For over four months, I drank beer, wine and cocktails with one of my good friends while we were studying abroad in Spain together. We’d go out for a couple of drinks most nights during the week, then go to a club or botellón (designated area of the city without an open-container law) on weekend nights. Luckily for me, I turned 21 while we were in Europe, but my friend just returned to the United States and has to wait a whole year before she can order a glass of wine again.
My humble opinion on the drinking age in our country: It makes drinking too big of a deal! In Europe, it is totally normal to have a glass of wine or a beer at dinner on a Monday night with your family if you’re not yet 21. Some countries let you purchase wine and beer at a younger age such as 16, then at 18 you can also buy liquor. This way, people can gradually get used to alcohol and figure out how much they can handle. (See: every single American’s first weekend away at college).
My Spanish friends didn’t understand why we kept talking about how cool it was that you can buy a beer in literally every restaurant, café and even stands on the sidewalk, in addition to the obvious bars and clubs. For them, alcohol is just a part of their culture (which it has been forever), and it’s not worth getting that excited about or trying to pour a whole bottle down your throat. Also, many places in Europe don’t have open-container laws, or they are limited, so it’s normal to walk around Paris with a beer in hand. They really enjoy it instead of drinking in order to get drunk.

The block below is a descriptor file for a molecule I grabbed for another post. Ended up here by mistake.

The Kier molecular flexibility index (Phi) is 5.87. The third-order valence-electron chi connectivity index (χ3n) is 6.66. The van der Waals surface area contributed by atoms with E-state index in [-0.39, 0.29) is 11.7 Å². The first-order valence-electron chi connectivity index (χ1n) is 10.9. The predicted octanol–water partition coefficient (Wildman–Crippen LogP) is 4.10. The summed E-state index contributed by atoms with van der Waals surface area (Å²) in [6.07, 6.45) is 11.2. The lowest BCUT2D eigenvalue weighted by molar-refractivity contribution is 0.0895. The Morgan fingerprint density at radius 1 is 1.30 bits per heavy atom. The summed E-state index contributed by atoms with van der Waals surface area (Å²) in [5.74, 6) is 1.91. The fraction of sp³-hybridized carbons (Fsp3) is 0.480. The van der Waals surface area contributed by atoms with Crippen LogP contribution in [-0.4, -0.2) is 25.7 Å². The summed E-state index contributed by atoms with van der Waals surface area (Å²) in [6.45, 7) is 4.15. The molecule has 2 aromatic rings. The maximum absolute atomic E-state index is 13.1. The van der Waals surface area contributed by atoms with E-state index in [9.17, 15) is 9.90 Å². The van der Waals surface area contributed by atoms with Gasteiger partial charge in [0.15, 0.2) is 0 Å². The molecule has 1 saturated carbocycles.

For me, the main problem with us Americans not being allowed to buy booze until we’re 21 is that the vast majority doesn’t wait until they’re 21 to start drinking. Plain as day, we just don’t do it. So instead of being able to buy a few drinks throughout the night at a bar, we take as many shots as we can in the parking lot before going inside. When we go to a party, we won’t know if we’ll have access to more alcohol, so we make the strongest mixed drink we can tolerate, pack it in a water bottle (I know everyone reading this is nodding) and hope it gets us drunk enough for the night.
I would rather enjoy a good drink, then another if I want it, and this is how I now consume my alcohol. Sure, Spaniards (and I’m sure people from the rest of Europe) have some party nights where getting drunk is the goal, but in general they’re not as preoccupied with it as we are in America. They just always have some of it there and drink a beer as they’re spending time with friends.
So when I return this fall for my senior year of college, I’m sure I’ll pack a water bottle mixed drink every now and then because I’m simply too used to it to not. When I lived in Spain I kept trying to really live their culture in terms of alcohol, and I’m still trying. It just makes so much more sense!
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